Browsing by Category: Rome & Lazio
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Visiting Rome in August used to mean eating badly or seldom, but things have changed in recent years (sadly due to the mounting economic crisis) and now gastronomic-minded visitors need not compromise. Some great restaurants in Rome will be open for the entire month, so whether you want fine dining, the city’s best burrata, or some down-home (more…)
Equal parts 19th century elegance and urban decay, the intriguing Esquiline district is a multicultural hub located near Rome’s Termini Station and a short distance from the Forum and Colosseum. Its main square (Piazza Vittorio), eclectic market, and transport connections make it a natural destination for Rome dwellers of all sorts.
Produced by: Katie Parla; Shot and edited by: Kat Tan-Conte.
With all its history, Rome might be mistaken for a stagnant living museum, resistant to change and suspicious of innovation. But while some aspects of Rome’s vibrant contemporary culture belie this notion, it’s a reputation that a decade ago rang all too true for the city’s drinks scene. Recently, the pace of change has quickened, and today’s blossoming cocktail culture and thriving craft-beer scene are proof that Romans will embrace novelty and innovation, if it’s done well. I share some of Rome’s most interesting places to drink in the July/August 2015 issue of Imbibe Magazine — it’s on newsstands now! The story was photographed by the wonderful and insanely talented Dylan + Jeni. You can see our whole article here.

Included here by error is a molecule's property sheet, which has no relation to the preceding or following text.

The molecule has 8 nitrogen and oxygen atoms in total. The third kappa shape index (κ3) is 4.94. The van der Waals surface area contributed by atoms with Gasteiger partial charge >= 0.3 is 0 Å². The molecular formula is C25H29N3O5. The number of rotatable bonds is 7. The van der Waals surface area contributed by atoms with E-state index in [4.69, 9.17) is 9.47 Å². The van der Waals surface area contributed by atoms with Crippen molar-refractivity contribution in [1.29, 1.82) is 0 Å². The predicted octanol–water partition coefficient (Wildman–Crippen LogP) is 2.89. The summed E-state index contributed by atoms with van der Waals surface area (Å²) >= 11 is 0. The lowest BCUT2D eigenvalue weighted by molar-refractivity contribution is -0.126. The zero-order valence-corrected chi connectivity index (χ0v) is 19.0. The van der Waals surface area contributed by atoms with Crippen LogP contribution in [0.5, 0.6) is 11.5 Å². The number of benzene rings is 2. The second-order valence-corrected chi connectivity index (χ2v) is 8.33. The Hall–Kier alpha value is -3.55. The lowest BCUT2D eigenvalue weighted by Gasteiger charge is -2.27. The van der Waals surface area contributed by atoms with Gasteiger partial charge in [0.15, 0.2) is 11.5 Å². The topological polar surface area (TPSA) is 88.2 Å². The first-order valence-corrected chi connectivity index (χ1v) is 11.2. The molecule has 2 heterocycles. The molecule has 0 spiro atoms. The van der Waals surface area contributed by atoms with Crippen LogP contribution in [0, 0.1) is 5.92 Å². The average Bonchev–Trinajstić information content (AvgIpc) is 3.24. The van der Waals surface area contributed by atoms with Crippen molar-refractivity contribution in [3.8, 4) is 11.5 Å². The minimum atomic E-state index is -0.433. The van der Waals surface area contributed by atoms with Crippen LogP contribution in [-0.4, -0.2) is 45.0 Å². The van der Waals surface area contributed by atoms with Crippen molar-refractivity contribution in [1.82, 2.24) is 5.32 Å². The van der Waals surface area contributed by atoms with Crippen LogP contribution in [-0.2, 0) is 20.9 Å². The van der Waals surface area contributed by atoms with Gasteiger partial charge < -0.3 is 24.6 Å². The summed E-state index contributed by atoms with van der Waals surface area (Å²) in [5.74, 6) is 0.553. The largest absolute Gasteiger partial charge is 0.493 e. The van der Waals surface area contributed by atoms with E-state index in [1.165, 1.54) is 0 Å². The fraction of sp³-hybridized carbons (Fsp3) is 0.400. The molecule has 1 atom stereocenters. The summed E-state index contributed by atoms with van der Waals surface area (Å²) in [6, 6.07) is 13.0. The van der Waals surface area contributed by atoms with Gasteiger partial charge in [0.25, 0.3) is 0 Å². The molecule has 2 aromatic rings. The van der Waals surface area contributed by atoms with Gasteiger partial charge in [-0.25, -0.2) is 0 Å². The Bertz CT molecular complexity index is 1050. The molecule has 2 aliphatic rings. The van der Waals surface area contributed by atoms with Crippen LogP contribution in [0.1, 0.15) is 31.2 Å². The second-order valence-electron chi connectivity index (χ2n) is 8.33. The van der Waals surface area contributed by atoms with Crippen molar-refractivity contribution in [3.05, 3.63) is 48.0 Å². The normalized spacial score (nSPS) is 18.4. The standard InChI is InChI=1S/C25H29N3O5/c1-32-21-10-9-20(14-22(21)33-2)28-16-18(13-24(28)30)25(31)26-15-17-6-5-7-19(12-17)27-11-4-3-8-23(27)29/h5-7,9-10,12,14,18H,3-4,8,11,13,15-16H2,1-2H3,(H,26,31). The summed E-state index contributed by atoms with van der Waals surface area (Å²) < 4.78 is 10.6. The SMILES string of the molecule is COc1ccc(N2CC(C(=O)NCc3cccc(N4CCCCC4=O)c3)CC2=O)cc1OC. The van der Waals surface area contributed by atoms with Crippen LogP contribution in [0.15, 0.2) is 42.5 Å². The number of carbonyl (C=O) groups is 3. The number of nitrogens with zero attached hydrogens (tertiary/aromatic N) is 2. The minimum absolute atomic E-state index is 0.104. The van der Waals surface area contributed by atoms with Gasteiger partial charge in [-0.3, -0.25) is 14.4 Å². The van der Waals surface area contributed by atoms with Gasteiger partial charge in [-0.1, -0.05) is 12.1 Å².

With a city nicknamed Caput Mundi—Capital of the World—it’s only natural that Romans are accustomed to seeing their home as unrivaled in matters of history, culture, and food. And while it’s true that traditional local cuisine holds a sacred place at the table, the Rome is hardly impervious to change. The city’s (more…)
Somehow it’s late June. I have no idea how that happened. Maybe it has something to do with high season being in full swing and having an absolute blast doing what I love most (after eating pizza of course): showing visitors around my adopted city. Recently, I have been changing things up a bit. Rather than only offering private tours, I have begun providing affordable group itineraries to two archeological sites I love, both of which are normally closed to the public: Monte di Testaccio (aka Monte dei Cocci) and the Circus Maximus Mithraeum.
Monte di Testaccio is a man-made hill composed of tens of millions of ancient terra cotta amphorae. The hill is a fascinating trash heap which testifies to the Roman appetite for imported oil during the Empire. The next visits to the 135-foot-tall pile of ancient olive oil jugs will be held July 8 from 11:00am-12:30pm and July 19 from 4:30-6:00pm.
The Circus Maximus Mithraeum, a cavernous underground ruin dedicated to the god Mithras, dates back to the early Imperial period and preserves ancient reliefs. I’ll be leading tours of that site July 10 and 16, both from 9:30-11:30am. Booking for all visits is essential and can be done via Eventbrite.